In 53 years, the labor market has changed more than the architects of Unemployment Insurance could have ever foreseen. To those survivors of the Great Depression, UI was a temporary lifesaver to support the unemployed between jobs, ensuring their dignity, their homes and their very survival. They never imagined that entire communities would
regularly rely on those federal payments, year after year, for most of their income. They never predicted that thousands of low-skilled jobs would disappear permanently so that UI recipients would search in vain for any work and then slip helplessly onto the welfare rolls.
And they would be flabbergasted to discover that UI has cost more than $20 billion this year—and that it is largely financed through a tax on jobs. Says Simon Fraser University economist John Richards: “It is no longer a device to aid people over temporary unemployment. Increasingly, it has become a very inefficient welfare system.”
The sensible program bom in 1940 has, in fact, become one of Canada’s distressing so-
cial and financial problems in 1993. And the incentive to reform the system dramatically increased last week when Finance Minister Paul Martin announced that the 1993-1994 federal deficit could hit a staggering $46 billion. Overnight, all social programs were on the table. UI faces intense scrutiny, partly because it is the costliest federal program—accounting for fully one-eighth of Ottawa’s
Unemployment Insurance faces a major overhaul to prepare workers for 21st-century jobs spending—and partly because it could play a vital role in a changing economy. Senior bureaucrats and academics are flooding the new government with plans to overhaul the UI and provincial welfare systems—together—to ensure access to training and to break the expensive cycle of dependency. The costs of UI are indeed high: in five years, its price tag has almost doubled. Although it
is financed through contributions from employers and employees, the program has $6 billion in accumulated debts. It will slip another $1 billion into debt next year unless Ottawa increases premiums from employers and employees—or cuts the level of benefits. “There is no painless way to do this,” warns Judith Maxwell, associate director of the Queen’s University School of Policy Studies. “Increasing the premiums is the wrong way to go because premiums constitute a tax on jobs. But we cannot allow the system to contribute to an even greater federal deficit. It is time for society to get used to the fact that we have to change our expectations.”
But the UI fund’s financial woes are among the least of its problems: the system itself no longer works. Experts warn that if Martin merely tinkers with premiums and benefits, he will lose a golden opportunity to break the crippling cycle of UI dependency, to provide more training for new jobs and to overhaul the outdated, hopelessly convoluted skein of social programs. The Liberals are uneasily aware of that challenge—and of the complications that they will face during discussions with the provinces. UI was designed for workers who were temporarily between jobs,
while provincial welfare payments were crafted for the so-called “unemployables” who could never work.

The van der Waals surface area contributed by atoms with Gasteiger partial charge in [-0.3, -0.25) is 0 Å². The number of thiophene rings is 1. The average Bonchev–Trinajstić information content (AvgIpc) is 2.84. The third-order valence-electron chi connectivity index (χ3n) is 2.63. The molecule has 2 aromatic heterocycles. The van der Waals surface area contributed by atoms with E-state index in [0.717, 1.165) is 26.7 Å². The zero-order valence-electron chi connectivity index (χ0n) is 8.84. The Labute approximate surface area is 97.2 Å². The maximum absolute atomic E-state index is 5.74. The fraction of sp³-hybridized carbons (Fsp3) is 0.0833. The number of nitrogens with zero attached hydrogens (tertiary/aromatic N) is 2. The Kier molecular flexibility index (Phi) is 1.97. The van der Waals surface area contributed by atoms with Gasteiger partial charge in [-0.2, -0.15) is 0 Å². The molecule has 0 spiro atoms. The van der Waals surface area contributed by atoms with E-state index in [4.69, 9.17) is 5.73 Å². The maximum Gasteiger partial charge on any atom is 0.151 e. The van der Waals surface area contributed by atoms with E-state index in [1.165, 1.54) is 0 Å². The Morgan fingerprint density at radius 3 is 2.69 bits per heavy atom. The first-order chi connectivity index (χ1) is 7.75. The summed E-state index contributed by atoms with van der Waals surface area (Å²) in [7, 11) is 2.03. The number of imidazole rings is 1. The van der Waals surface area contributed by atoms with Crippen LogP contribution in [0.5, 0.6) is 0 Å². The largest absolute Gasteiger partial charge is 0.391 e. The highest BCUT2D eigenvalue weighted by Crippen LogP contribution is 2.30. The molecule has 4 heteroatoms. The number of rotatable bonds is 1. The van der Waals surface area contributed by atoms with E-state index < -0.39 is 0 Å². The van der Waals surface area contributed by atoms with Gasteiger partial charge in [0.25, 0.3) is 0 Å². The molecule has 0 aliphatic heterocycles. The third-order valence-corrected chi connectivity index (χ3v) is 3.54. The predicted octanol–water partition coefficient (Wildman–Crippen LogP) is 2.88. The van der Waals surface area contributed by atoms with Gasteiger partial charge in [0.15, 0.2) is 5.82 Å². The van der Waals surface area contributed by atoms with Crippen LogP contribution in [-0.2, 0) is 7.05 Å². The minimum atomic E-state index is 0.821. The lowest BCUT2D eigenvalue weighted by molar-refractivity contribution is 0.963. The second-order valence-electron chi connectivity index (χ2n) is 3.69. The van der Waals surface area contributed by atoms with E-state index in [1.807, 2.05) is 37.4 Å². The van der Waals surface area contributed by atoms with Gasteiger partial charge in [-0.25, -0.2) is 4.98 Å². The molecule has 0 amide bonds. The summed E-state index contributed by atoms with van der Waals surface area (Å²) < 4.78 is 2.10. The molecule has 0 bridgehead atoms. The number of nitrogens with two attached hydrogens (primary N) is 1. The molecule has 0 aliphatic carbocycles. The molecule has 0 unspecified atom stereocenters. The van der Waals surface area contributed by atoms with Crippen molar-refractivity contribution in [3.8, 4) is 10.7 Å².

The recession and the changing job market have almost eliminated those tidy distinctions. The average worker no longer slips easily between jobs because the very backbone of the labor force is disappearing: there are fewer traditional jobs on assembly
_ lines, in mining or in forestry.
The newer jobs require more skills—but few UI recipients receive training or counselling. As a result, in many communities the less fortunate often exhaust their benefits—and resort to welfare. Many welfare recipients, in turn, are looking
_ for work. In communities with
higher rates of unemployment, where the benefits last longer, many unskilled workers survive through several months of seasonal work combined with annual stints on UI. Such repeated dependency has become a dispiriting intergenerational pattern that defies easy answers. Warns Arthur Kroeger, chairman of the Ottawabased think tank Public Policy Forum: “I don’t think you can avoid reform, because UI now costs so much. But it is not possible to do it in six months. You have to get into a really ambitious redesign because long-term unemployment is becoming much more prevalent.”
Opposition to such reform is enormous— largely because so many Canadians depend on the income. Last month, more than 1.53 million people—or 11 per cent of the labor force—were on UI. Defenders of the current system argue that UI is an insurance scheme which finances itself; as a result, they say, any contributor has a right to collect it as often as that contributor is eligible. But UI is not a genuine insurance scheme. Workers in high-unemployment regions or industries such as forestry do not pay higher premiums to reflect their higher risk of losing their jobs. Workers in different parts of the country do not even receive the same benefits— even though they pay the same weekly premiums. In high-unemployment regions such as Newfoundland, employees need only 10 weeks of work to qualify for 39 weeks of benefits. But in low-unemployment regions such as southern Manitoba, in contrast, employees need 19 weeks of work before they can even qualify for benefits—and those benefits last only 19 weeks. Vancouver’s Fraser Institute estimates that 90 per cent of the recipients who work the minimum number of weeks to qualify are “repeaters” whose working patterns have likely been adjusted to take advantage of the benefits.